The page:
One of the great Indian saintly persons of the 20th century, Srila Bhaktisiddanta Sarasvati Thakura, Founder-Acarya of the well-known Gaudiya Math all over India and spiritual preceptor of yet another well renowned spiritual leader, Srila Bhaktivedanta Swami Prabhupada, the Founder-Acarya of the International Society for Krishna Consciousness [ISKCON], has given humanity a new dimension and deeper insight to the term religion when he explained that “philosophy without religion is mere speculation” while “religion without philosophy is but sentimentalism which sometimes leads to fanaticism”. According to Vedic scriptures, in particular Srimad Bhagavad-gita and Srimad-Bhagavatam, religion cannot be man-made. “Actually, the principles of religion can only be laid down by the Lord Himself. Dharmam tu saksad bhagavat-pranitam (SB, 6.3.19). No one can manufacture a religious principle by imperfect speculation. One must follow in the footsteps of great authorities like Brahma, Shiva, Narada, Manu, the Kumaras, Kapila, Prahlada, Bhishma, Sukadeva Gosvami, Yamaraja, Janaka, and Bali Maharaja.” [BG, 4.16, Purport].
By observation, we can see that over the centuries, the term “religion” has remained either a source of great inspiration for some, thus helping to bring peace and harmony in society, or has been a source of great anxiety for others; thus bringing disunity and disparity among individuals, communities and nations. This is largely because of man-made religious systems which are rampant in the present Age of Kali- the age of quarrel and misunderstanding. For most people, religion remains somewhat abstract, nebulous and difficult to define. However, religion can best be understood and defined when we consider the Sanskrit term “dharma”, an essential word in the Vedic literatures. Indeed, without understanding what is dharma in its deepest sense, even practicing devotees will tend to misjudge what is religion and what is not religion.
The beginning of this understanding comes when we master the ABCs of spiritual life. Without receiving this basic knowledge, it will remain very difficult for most people to understand what religion is. It will also remain impossible for people to put into practice the actual meaning of dharma. The five basic truths about religion or dharma are summarized in the perennial teachings of the Bhagavad-géta as 1) isvara [God, the controller], 2) jivatma [the spirit soul], 3) prakriti [the material nature], 4) kala [the time factor] and 5) karma [reaction to good or evil deeds]. Of these, the first four are eternal principles while the fifth one, karma, is temporary.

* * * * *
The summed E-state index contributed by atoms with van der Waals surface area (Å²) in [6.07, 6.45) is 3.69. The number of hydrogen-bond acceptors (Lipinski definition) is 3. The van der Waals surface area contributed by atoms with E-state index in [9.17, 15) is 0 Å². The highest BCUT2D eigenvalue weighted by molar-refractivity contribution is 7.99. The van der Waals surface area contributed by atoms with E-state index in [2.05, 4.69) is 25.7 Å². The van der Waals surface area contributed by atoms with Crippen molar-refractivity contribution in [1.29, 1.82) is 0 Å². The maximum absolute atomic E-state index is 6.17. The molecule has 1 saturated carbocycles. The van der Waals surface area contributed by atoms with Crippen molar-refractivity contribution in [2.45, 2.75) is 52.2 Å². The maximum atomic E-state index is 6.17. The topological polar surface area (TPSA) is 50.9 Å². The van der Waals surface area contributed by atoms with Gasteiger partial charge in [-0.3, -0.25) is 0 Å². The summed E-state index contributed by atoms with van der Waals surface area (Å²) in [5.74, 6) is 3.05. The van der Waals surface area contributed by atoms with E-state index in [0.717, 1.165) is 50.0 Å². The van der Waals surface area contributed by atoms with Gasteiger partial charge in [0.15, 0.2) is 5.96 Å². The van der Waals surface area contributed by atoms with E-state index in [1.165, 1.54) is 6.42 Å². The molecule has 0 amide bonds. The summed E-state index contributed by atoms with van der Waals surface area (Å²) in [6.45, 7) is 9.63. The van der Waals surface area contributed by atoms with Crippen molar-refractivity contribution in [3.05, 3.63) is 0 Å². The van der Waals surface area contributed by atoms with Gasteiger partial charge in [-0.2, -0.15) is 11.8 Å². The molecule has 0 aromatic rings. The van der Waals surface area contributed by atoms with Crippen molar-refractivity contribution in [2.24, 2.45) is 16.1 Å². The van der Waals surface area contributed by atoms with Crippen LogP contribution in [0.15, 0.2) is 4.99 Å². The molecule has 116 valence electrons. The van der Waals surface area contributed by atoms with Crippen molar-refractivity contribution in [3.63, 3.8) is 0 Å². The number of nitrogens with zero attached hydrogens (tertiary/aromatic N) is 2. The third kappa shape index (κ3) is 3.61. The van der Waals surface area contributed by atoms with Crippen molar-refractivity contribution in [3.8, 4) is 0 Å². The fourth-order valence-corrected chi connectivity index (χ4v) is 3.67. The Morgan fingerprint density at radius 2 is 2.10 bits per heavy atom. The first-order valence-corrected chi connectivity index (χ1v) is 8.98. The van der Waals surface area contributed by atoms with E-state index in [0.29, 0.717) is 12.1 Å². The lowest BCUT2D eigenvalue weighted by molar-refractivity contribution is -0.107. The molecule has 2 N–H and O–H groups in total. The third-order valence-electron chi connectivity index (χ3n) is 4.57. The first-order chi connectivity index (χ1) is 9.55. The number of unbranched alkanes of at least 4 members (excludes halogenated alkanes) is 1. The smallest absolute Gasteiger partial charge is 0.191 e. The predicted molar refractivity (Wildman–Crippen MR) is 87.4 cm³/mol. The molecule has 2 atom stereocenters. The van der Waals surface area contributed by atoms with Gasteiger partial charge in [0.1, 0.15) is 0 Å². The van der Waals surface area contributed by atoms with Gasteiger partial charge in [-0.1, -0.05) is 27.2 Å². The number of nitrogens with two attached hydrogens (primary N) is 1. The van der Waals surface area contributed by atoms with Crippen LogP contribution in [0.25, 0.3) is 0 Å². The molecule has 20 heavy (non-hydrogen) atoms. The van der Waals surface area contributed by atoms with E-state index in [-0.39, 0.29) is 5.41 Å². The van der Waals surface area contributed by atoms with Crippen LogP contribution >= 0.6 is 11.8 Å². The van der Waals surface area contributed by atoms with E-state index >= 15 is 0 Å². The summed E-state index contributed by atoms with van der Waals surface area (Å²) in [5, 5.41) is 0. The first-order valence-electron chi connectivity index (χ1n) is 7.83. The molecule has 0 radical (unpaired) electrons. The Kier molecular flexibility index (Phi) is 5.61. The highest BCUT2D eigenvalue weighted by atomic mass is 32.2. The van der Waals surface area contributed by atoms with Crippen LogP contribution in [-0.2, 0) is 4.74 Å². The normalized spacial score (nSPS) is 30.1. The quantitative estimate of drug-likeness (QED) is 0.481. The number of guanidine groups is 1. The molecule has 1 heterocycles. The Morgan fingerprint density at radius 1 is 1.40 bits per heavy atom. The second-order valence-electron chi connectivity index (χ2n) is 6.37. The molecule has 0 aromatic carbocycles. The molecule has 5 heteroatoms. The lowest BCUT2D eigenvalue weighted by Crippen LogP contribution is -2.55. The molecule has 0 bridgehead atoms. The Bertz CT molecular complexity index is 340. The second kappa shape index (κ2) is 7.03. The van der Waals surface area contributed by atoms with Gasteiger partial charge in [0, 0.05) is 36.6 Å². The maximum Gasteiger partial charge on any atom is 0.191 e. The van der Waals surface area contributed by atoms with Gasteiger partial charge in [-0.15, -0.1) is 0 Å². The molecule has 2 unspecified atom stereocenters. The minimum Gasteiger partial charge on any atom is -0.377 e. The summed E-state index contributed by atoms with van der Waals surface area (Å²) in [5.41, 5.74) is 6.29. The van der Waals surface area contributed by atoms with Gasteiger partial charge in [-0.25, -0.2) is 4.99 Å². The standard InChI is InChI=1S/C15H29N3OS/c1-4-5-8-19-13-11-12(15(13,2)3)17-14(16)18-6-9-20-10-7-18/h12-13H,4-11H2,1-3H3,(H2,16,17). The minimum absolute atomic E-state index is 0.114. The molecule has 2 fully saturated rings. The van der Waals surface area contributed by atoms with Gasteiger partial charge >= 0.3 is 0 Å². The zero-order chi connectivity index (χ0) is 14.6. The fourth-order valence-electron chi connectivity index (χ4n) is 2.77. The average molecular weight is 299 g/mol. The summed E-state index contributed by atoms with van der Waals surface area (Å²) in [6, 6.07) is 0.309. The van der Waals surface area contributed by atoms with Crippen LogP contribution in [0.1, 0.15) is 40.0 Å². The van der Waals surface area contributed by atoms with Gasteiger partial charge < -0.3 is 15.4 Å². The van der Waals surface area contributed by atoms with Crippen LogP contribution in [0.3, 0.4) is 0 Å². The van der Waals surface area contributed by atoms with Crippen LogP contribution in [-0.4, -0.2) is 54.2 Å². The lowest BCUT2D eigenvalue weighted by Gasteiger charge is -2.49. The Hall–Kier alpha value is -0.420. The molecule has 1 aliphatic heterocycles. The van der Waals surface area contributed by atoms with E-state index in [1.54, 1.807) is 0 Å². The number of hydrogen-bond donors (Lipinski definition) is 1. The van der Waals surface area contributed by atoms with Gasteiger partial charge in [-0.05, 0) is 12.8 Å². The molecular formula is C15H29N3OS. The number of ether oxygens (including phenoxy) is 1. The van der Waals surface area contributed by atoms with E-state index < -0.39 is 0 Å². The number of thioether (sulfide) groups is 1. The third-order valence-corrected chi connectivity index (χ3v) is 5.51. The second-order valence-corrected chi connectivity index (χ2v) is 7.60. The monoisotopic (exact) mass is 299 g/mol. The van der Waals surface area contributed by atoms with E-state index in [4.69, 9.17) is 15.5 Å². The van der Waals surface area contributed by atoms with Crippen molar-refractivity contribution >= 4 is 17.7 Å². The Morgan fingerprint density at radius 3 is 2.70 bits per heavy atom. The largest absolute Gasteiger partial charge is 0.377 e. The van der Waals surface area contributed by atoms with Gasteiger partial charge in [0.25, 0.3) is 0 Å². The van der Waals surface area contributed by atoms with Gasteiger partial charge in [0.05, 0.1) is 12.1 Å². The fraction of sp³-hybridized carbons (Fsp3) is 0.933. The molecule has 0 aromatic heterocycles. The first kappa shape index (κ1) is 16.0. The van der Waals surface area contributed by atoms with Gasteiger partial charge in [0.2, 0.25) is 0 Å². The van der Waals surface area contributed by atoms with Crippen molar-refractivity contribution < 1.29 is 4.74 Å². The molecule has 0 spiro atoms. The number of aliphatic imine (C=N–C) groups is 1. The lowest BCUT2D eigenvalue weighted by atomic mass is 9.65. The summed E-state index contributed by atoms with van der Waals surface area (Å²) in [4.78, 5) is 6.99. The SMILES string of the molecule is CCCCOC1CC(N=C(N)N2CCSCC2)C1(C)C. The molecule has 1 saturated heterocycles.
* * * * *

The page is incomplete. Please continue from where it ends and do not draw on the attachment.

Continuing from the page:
Religion as Dharma
Religion is generally defined and understood as some spiritual belief which is based on faith. We have observed that people sometimes change their faith, from being a Christian to becoming a Muslim, or from being a Hindu and becoming a Christian, etc. Dharma, on the other hand, refers to something which does not change because it is based on facts and reality which is further supported by philosophy and confirmed by scriptures, not simply by some belief which can change. Dharma refers to the original nature or character of something or someone. We can easily understand that all things have their natural characteristics which cannot be changed. For example sugar is sweet, that is its dharma. The moment sugar is no longer sweet, it cannot be called sugar. It may be white and looking very much like sugar, but if it has a different taste, it may likely be salt. If we take any object, it has a particular characteristic and that particular unchangeable characteristic is called its dharma. Similarly, we find that human beings have a natural character which is common to all human beings; by nature everyone has a propensity to love and to serve. Therefore, service is the common and universal dharma of all human beings; either service to the family, community or nation, but generally service to our own self. Dharma is thus known to be something common and universal to all living entities.